President Olusegun Obasanjo is winning U.S. praise for his crackdown. Interpol, the FBI and other Western law enforcement agencies have stepped in to help, said police spokesman Emmanuel Ighodalo, and Nigerian police have received equipment and Western training in combating Internet crime and money-laundering.

Experts say Nigerian scams continue to flood e-mail systems, though many are being blocked by spam filters that get smarter and more aggressive. America Online spokesman Nicholas Graham said Nigerian messages lack the telltale signs of other spam -- such as embedded Web links -- but its filters are able to be alert to suspect mail coming from a specific range of Internet addresses.

Also, the scams have a limited shelf life. In the con that Internet users are probably most familiar with, the e-mailer poses as a corrupt official looking for help in smuggling a fortune to a foreign bank account. E-mail or fax recipients are told that if they provide their banking and personal details and deposit certain sums of money, they'll get a cut of the loot. But there are other scams, like the fake lotteries. Kele B., who won't give his surname, said he couldn't find work after finishing high school in 2000 in the southeastern city of Owerri, so he drifted with some friends to Lagos, where he tried his hand at boxing. Then he discovered the Web. Now he spends his mornings in Internet cafes on secondhand computers with aged screens, waiting "to see if my trap caught something," he said. Elekwa, a chubby-faced 28-year-old who also keeps his surname to himself, shows up in Festac Town driving a Lexus and telling how he was jobless for two years despite having a diploma in computer science. His break came four years ago when the chief of a fraud gang saw him solve what seemed like "a complex computer problem" at a business center in the southeastern city of Umuahia and lured him to Lagos. He won't talk about his scams, only about their fruits: "Now I have three cars, I have two houses and I'm not looking for a job anymore."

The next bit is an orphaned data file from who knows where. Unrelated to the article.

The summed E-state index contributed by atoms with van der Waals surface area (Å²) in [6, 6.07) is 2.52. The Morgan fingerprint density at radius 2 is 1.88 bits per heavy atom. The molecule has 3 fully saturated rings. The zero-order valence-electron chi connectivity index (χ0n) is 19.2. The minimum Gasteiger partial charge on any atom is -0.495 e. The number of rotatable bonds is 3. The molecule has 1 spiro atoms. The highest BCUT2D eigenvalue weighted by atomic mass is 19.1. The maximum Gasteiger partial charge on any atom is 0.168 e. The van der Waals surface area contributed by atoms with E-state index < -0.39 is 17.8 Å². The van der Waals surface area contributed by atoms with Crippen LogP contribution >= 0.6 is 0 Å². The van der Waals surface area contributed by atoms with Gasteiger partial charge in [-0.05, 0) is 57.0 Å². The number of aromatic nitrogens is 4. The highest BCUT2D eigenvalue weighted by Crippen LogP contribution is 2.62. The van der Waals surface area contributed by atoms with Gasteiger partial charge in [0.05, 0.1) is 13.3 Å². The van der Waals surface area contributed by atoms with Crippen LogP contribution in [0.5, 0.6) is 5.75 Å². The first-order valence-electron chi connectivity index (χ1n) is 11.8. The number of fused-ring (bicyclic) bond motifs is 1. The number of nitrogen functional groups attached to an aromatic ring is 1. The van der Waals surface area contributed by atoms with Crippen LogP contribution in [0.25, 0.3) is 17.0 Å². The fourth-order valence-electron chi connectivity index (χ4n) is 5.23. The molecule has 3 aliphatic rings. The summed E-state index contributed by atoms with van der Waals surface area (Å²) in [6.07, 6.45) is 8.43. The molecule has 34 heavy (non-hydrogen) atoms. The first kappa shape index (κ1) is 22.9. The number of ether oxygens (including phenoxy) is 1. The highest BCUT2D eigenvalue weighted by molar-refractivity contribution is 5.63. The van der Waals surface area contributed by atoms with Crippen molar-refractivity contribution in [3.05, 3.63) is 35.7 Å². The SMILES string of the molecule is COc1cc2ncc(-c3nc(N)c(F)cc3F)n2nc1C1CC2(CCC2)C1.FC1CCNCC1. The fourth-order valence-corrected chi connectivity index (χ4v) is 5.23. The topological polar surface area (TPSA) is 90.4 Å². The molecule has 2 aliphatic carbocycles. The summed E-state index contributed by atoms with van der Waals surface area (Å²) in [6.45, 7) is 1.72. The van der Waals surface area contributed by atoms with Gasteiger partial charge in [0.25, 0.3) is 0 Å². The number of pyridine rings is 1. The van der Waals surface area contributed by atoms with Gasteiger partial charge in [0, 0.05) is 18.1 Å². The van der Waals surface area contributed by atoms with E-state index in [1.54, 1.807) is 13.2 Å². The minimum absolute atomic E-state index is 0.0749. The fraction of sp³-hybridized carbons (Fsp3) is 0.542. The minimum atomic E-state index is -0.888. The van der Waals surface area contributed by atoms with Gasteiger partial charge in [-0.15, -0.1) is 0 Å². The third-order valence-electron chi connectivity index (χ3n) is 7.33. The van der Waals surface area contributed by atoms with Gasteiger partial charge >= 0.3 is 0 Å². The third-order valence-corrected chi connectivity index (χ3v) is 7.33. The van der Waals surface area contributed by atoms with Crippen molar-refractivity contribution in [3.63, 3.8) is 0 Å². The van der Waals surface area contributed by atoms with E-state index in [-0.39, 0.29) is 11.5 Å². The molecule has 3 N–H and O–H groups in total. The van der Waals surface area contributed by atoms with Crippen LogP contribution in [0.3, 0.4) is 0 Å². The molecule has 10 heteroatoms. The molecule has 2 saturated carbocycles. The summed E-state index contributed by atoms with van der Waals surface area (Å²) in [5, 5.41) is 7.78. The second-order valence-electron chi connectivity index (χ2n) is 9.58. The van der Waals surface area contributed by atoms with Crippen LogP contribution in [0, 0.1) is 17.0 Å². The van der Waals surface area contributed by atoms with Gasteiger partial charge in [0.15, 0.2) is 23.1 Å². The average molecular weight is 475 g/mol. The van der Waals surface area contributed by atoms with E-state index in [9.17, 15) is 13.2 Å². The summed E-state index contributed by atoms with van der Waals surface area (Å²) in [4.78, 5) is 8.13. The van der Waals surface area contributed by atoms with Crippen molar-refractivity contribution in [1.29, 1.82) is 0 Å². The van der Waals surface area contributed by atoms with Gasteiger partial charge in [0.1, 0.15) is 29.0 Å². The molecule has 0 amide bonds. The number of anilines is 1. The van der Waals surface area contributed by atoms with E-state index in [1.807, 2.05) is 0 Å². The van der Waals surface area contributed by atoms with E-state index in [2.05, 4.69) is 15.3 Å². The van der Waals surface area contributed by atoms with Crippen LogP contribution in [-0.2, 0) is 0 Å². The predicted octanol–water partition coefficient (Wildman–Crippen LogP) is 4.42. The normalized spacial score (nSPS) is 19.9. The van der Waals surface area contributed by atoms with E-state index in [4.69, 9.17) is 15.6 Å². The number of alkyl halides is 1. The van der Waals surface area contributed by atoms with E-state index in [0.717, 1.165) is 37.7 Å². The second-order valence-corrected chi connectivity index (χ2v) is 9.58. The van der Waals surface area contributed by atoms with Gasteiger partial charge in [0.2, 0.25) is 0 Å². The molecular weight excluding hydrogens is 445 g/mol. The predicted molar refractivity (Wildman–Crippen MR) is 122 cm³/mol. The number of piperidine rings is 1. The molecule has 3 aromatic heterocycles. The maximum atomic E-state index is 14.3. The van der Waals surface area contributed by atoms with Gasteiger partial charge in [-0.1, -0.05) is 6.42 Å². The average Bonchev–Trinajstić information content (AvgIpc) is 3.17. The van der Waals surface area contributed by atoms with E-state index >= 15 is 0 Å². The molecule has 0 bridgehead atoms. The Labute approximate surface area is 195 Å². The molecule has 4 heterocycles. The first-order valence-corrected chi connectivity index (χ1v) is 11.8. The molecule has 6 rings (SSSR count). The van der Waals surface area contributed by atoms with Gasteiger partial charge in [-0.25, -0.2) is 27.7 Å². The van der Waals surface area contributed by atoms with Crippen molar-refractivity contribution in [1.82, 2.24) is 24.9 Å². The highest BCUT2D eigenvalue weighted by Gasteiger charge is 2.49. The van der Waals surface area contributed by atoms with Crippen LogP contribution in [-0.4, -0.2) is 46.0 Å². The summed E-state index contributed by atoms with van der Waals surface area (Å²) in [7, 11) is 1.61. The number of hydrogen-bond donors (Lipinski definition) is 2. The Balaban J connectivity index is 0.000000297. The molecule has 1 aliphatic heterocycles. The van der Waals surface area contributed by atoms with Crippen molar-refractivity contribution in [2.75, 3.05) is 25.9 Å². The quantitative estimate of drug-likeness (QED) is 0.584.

Tolerant Damascene said...

I've heard about this alot. especially that I received a few e-mails containing the same spam/fraud

Orikinla Osinachi. said...